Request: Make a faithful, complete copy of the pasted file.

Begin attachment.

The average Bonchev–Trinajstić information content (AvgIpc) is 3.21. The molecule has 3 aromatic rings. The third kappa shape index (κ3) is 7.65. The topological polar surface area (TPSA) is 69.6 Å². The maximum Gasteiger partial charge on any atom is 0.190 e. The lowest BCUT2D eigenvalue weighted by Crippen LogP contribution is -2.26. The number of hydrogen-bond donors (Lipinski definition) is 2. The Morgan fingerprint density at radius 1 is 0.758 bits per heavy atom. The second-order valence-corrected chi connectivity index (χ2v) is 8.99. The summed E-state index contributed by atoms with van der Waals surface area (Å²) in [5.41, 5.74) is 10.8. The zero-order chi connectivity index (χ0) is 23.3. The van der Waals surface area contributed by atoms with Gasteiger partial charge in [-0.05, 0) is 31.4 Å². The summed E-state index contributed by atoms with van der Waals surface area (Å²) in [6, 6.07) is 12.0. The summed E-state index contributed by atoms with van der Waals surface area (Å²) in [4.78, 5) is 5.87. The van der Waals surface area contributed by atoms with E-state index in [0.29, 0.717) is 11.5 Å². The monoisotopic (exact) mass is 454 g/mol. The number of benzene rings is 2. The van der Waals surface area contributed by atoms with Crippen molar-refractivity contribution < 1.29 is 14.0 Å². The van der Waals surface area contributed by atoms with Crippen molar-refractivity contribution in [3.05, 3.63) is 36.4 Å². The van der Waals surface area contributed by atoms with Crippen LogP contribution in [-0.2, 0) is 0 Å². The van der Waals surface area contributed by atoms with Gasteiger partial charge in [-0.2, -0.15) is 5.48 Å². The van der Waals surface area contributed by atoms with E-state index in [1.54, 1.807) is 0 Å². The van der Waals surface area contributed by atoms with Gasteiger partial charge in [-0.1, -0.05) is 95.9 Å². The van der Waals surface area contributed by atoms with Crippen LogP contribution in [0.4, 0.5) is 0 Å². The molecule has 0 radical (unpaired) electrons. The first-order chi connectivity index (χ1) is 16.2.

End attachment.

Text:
The average Bonchev–Trinajstić information content (AvgIpc) is 3.21. The molecule has 3 aromatic rings. The third kappa shape index (κ3) is 7.65. The topological polar surface area (TPSA) is 69.6 Å². The maximum Gasteiger partial charge on any atom is 0.190 e. The lowest BCUT2D eigenvalue weighted by Crippen LogP contribution is -2.26. The number of hydrogen-bond donors (Lipinski definition) is 2. The Morgan fingerprint density at radius 1 is 0.758 bits per heavy atom. The second-order valence-corrected chi connectivity index (χ2v) is 8.99. The summed E-state index contributed by atoms with van der Waals surface area (Å²) in [5.41, 5.74) is 10.8. The zero-order chi connectivity index (χ0) is 23.3. The van der Waals surface area contributed by atoms with Gasteiger partial charge in [-0.05, 0) is 31.4 Å². The summed E-state index contributed by atoms with van der Waals surface area (Å²) in [6, 6.07) is 12.0. The summed E-state index contributed by atoms with van der Waals surface area (Å²) in [4.78, 5) is 5.87. The van der Waals surface area contributed by atoms with E-state index in [0.29, 0.717) is 11.5 Å². The monoisotopic (exact) mass is 454 g/mol. The number of benzene rings is 2. The van der Waals surface area contributed by atoms with Crippen molar-refractivity contribution < 1.29 is 14.0 Å². The van der Waals surface area contributed by atoms with Crippen molar-refractivity contribution in [3.05, 3.63) is 36.4 Å². The van der Waals surface area contributed by atoms with Crippen LogP contribution in [-0.2, 0) is 0 Å². The van der Waals surface area contributed by atoms with Gasteiger partial charge in [-0.2, -0.15) is 5.48 Å². The van der Waals surface area contributed by atoms with E-state index in [1.54, 1.807) is 0 Å². The van der Waals surface area contributed by atoms with Gasteiger partial charge in [-0.1, -0.05) is 95.9 Å². The van der Waals surface area contributed by atoms with Crippen LogP contribution in [0.4, 0.5) is 0 Å². The molecule has 0 radical (unpaired) electrons. The first-order chi connectivity index (χ1) is 16.2.